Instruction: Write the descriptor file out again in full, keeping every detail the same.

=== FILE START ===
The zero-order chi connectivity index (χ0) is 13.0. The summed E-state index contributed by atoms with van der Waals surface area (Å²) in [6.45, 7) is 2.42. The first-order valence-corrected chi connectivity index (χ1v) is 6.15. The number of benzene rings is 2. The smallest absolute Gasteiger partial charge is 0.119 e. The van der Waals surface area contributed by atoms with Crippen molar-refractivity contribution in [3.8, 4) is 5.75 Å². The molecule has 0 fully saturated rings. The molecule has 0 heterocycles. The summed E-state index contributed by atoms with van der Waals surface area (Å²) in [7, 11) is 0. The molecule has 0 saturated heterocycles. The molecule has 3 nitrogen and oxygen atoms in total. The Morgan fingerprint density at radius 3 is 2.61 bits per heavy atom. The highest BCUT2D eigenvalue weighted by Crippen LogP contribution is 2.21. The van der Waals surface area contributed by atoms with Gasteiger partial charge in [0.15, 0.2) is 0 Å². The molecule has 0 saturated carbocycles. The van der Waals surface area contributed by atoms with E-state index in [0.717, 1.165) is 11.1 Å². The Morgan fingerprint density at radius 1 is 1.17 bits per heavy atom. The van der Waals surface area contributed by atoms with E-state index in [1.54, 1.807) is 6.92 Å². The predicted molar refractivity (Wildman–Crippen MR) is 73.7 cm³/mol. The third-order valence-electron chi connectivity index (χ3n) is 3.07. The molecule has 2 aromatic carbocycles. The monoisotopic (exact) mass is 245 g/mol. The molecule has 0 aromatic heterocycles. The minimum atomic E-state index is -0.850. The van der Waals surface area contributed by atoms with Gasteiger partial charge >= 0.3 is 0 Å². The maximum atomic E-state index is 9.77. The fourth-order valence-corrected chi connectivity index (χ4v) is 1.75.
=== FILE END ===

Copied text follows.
The zero-order chi connectivity index (χ0) is 13.0. The summed E-state index contributed by atoms with van der Waals surface area (Å²) in [6.45, 7) is 2.42. The first-order valence-corrected chi connectivity index (χ1v) is 6.15. The number of benzene rings is 2. The smallest absolute Gasteiger partial charge is 0.119 e. The van der Waals surface area contributed by atoms with Crippen molar-refractivity contribution in [3.8, 4) is 5.75 Å². The molecule has 0 fully saturated rings. The molecule has 0 heterocycles. The summed E-state index contributed by atoms with van der Waals surface area (Å²) in [7, 11) is 0. The molecule has 0 saturated heterocycles. The molecule has 3 nitrogen and oxygen atoms in total. The Morgan fingerprint density at radius 3 is 2.61 bits per heavy atom. The highest BCUT2D eigenvalue weighted by Crippen LogP contribution is 2.21. The van der Waals surface area contributed by atoms with Gasteiger partial charge in [0.15, 0.2) is 0 Å². The molecule has 0 saturated carbocycles. The van der Waals surface area contributed by atoms with E-state index in [0.717, 1.165) is 11.1 Å². The Morgan fingerprint density at radius 1 is 1.17 bits per heavy atom. The van der Waals surface area contributed by atoms with E-state index in [1.54, 1.807) is 6.92 Å². The predicted molar refractivity (Wildman–Crippen MR) is 73.7 cm³/mol. The third-order valence-electron chi connectivity index (χ3n) is 3.07. The molecule has 2 aromatic carbocycles. The monoisotopic (exact) mass is 245 g/mol. The molecule has 0 aromatic heterocycles. The minimum atomic E-state index is -0.850. The van der Waals surface area contributed by atoms with Gasteiger partial charge >= 0.3 is 0 Å². The maximum atomic E-state index is 9.77. The fourth-order valence-corrected chi connectivity index (χ4v) is 1.75.